A major concern for the manufacturers remains exchange rate volatility and just how this will affect pricing and competitiveness.

* Lessors: Significant ownership changes in the leasing industry are imminent.

ILFC, the world’s second-largest lessor, is already working on a new ownership structure as distressed parent American International Group looks to quickly dispose of assets.

The fundamentals of the leasing business remain the same — there is still steady demand for their services and leasing rates remain strong, particularly for newer widebody aircraft — for now.

Placing older, less fuel-efficient narrowbody aircraft will, however, be an increasing challenge as airlines park these aircraft in large numbers.

And until AIG has sold off ILFC — probably not in a fire sale — uncertainty prevails.

* Business jets: This booming segment is expected to be nearing its peak, with annual business jet production tipped to rise from 1400 units worldwide this year to 1600 next year, according to Forecast International, before starting a three-year decline, dropping to a level of 1515 units by 2012.

Growth is expected to resume in 2013.

The very light jet market is expected to be a dynamic portion of the business jet market and new companies entering this market, particularly in Europe, are confident of success. Much will depend on the extent and nature of the global economic downturn.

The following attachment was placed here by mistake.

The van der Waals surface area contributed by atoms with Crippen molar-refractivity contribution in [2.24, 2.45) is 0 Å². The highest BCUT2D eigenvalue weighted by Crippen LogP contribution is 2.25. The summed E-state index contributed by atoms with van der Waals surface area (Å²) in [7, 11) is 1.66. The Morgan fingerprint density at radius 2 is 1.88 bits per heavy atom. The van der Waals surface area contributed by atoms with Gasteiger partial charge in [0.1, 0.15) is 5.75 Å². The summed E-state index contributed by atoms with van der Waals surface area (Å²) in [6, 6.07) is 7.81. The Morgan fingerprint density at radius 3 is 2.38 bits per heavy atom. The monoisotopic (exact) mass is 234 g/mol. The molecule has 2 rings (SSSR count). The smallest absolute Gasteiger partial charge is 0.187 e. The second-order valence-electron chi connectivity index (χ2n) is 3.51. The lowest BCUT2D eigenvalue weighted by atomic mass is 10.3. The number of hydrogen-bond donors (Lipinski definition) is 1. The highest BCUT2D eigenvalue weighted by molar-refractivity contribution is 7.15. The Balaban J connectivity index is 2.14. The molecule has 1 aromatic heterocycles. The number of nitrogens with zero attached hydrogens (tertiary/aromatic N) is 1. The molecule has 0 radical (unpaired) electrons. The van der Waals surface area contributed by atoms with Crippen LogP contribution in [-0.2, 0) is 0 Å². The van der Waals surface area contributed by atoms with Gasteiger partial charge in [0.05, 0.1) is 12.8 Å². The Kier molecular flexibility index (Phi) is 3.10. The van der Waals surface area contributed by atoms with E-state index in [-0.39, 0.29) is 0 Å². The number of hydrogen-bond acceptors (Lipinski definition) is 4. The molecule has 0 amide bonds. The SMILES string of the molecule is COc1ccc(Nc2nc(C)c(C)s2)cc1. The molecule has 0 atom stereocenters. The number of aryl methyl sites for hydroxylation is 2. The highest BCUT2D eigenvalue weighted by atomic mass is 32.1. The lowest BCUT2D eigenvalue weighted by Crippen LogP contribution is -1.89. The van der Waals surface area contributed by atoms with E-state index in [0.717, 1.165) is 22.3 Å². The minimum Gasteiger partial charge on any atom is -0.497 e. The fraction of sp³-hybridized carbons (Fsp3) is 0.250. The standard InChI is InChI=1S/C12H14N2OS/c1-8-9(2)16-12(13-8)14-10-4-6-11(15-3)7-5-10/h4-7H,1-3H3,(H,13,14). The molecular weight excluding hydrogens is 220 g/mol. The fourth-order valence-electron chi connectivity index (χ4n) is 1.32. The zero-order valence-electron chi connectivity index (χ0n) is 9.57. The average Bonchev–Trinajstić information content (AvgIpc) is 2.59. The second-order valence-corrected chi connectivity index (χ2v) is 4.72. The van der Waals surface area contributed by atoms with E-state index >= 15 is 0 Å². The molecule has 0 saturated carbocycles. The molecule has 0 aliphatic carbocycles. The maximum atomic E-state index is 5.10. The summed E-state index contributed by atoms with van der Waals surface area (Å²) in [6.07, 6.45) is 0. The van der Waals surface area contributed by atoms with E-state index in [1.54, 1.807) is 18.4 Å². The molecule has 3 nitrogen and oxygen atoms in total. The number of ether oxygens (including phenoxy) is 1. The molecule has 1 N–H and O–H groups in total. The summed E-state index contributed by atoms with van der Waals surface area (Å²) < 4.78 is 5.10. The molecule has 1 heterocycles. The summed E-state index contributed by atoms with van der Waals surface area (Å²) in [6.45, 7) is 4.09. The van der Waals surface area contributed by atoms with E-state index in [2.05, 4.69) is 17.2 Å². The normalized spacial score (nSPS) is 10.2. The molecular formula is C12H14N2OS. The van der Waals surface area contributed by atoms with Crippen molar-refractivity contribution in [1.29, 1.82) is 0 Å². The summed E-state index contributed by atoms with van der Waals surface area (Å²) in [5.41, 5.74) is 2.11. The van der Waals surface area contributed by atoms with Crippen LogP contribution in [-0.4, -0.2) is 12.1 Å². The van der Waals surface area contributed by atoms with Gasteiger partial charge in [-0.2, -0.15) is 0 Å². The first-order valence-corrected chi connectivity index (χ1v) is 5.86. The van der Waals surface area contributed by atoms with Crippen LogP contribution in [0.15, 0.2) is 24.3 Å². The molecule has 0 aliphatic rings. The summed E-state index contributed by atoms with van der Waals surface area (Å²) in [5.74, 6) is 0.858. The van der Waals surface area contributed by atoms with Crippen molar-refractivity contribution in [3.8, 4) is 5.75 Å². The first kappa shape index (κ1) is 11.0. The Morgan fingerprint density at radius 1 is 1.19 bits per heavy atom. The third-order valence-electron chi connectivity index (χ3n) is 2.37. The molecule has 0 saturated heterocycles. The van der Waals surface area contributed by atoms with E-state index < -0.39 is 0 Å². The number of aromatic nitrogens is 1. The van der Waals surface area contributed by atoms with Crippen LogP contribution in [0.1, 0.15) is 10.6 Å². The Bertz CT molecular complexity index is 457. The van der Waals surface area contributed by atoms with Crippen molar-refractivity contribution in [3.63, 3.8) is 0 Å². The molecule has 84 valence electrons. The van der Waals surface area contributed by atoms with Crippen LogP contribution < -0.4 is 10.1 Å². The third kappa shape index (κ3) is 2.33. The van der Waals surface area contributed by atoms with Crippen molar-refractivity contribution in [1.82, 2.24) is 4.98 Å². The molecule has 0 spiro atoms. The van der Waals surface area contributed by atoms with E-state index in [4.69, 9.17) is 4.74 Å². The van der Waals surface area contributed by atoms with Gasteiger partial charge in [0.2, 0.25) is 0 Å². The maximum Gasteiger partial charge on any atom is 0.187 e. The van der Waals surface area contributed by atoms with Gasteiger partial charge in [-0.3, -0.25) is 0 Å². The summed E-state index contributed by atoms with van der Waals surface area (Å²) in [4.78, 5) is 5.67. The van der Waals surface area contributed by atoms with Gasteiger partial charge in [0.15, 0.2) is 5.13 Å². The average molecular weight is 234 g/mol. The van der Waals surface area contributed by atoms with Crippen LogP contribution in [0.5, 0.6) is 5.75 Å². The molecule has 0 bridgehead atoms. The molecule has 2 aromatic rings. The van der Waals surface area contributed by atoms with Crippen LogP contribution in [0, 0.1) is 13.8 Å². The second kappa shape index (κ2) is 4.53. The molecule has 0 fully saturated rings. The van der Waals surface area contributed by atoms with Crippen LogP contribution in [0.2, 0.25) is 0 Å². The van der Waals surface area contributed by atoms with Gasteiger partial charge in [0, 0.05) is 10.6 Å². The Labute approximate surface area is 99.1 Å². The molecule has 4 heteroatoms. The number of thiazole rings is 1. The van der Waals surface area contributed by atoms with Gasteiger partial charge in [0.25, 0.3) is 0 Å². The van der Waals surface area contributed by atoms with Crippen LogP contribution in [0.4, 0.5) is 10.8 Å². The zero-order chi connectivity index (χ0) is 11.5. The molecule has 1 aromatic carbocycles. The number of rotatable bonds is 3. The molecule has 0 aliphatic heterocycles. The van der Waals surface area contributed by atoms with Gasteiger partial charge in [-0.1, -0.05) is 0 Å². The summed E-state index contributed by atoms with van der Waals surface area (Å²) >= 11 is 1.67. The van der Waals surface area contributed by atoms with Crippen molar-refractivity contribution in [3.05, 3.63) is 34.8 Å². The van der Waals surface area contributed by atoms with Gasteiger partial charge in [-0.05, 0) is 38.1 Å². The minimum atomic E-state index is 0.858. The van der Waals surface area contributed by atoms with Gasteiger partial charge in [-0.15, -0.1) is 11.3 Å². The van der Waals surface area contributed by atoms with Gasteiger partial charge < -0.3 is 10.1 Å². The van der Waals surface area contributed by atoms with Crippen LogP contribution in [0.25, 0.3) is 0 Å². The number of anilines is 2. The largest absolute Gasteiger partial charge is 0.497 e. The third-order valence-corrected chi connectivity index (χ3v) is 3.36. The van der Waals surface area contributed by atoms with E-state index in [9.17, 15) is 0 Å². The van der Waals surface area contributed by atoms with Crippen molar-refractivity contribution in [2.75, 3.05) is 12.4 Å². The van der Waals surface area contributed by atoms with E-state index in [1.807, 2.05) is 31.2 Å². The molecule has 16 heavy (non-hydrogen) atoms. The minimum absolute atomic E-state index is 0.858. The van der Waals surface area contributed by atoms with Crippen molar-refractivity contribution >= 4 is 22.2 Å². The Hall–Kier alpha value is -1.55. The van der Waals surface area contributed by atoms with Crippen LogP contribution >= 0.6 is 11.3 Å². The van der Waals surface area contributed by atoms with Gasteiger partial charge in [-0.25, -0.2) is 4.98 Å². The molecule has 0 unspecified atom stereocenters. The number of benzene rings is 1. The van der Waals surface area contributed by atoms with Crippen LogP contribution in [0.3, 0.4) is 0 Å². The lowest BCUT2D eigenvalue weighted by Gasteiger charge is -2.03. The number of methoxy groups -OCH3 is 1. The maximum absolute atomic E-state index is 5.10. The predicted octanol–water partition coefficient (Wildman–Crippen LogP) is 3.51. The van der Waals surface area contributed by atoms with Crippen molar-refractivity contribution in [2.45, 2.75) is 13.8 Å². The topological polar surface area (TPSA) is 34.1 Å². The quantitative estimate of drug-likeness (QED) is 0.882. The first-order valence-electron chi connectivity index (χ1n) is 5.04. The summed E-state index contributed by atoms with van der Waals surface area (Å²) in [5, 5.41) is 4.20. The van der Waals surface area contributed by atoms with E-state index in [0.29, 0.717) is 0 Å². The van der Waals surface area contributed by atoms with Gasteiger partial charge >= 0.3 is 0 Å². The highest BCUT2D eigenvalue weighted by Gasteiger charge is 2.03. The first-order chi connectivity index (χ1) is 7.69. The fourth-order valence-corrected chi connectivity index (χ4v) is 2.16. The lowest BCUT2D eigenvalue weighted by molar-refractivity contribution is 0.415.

Overall, Asian aviation will not escape unscathed from the credit crisis. Anecdotal evidence suggests freight yields for some Asian carriers have stabilised in recent months as airlines have reduced capacity levels in line with market demand.

The same action might need to be taken on the passenger side too, but this is less likely as new deliveries arrive.

AAPA director general Andrew Herdman this week added his voice to the chorus of commentators predicting that more airlines would not survive the current combination of high oil prices, the credit crunch and a slowing global economy.

The gloom is expected to continue into next year, with Herdman saying the AAPA “remains cautious about industry prospects for the rest of this year and 2009”.

But he added Asian airlines were “better placed than many others to cope with current difficulties, and are still investing to take advantage of future growth opportunities”.